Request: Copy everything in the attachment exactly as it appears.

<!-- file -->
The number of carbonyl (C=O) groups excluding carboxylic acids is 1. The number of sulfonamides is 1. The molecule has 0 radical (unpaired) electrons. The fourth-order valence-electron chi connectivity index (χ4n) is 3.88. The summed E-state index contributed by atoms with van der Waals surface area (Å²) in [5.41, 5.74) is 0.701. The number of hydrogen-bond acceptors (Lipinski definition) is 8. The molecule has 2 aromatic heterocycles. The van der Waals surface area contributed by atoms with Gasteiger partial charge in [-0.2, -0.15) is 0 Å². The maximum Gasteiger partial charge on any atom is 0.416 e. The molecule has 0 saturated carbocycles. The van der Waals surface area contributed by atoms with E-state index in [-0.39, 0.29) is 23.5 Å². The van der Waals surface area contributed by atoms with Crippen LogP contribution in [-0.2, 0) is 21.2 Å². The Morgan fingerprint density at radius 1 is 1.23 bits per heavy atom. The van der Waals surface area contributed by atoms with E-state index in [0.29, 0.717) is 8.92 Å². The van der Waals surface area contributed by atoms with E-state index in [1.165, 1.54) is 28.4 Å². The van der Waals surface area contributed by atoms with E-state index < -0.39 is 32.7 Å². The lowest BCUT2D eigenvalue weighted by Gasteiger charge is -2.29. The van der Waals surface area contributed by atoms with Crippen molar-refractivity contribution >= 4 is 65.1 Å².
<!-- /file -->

The number of carbonyl (C=O) groups excluding carboxylic acids is 1. The number of sulfonamides is 1. The molecule has 0 radical (unpaired) electrons. The fourth-order valence-electron chi connectivity index (χ4n) is 3.88. The summed E-state index contributed by atoms with van der Waals surface area (Å²) in [5.41, 5.74) is 0.701. The number of hydrogen-bond acceptors (Lipinski definition) is 8. The molecule has 2 aromatic heterocycles. The van der Waals surface area contributed by atoms with Gasteiger partial charge in [-0.2, -0.15) is 0 Å². The maximum Gasteiger partial charge on any atom is 0.416 e. The molecule has 0 saturated carbocycles. The van der Waals surface area contributed by atoms with E-state index in [-0.39, 0.29) is 23.5 Å². The van der Waals surface area contributed by atoms with Crippen LogP contribution in [-0.2, 0) is 21.2 Å². The Morgan fingerprint density at radius 1 is 1.23 bits per heavy atom. The van der Waals surface area contributed by atoms with E-state index in [0.29, 0.717) is 8.92 Å². The van der Waals surface area contributed by atoms with E-state index in [1.165, 1.54) is 28.4 Å². The van der Waals surface area contributed by atoms with E-state index < -0.39 is 32.7 Å². The lowest BCUT2D eigenvalue weighted by Gasteiger charge is -2.29. The van der Waals surface area contributed by atoms with Crippen molar-refractivity contribution >= 4 is 65.1 Å².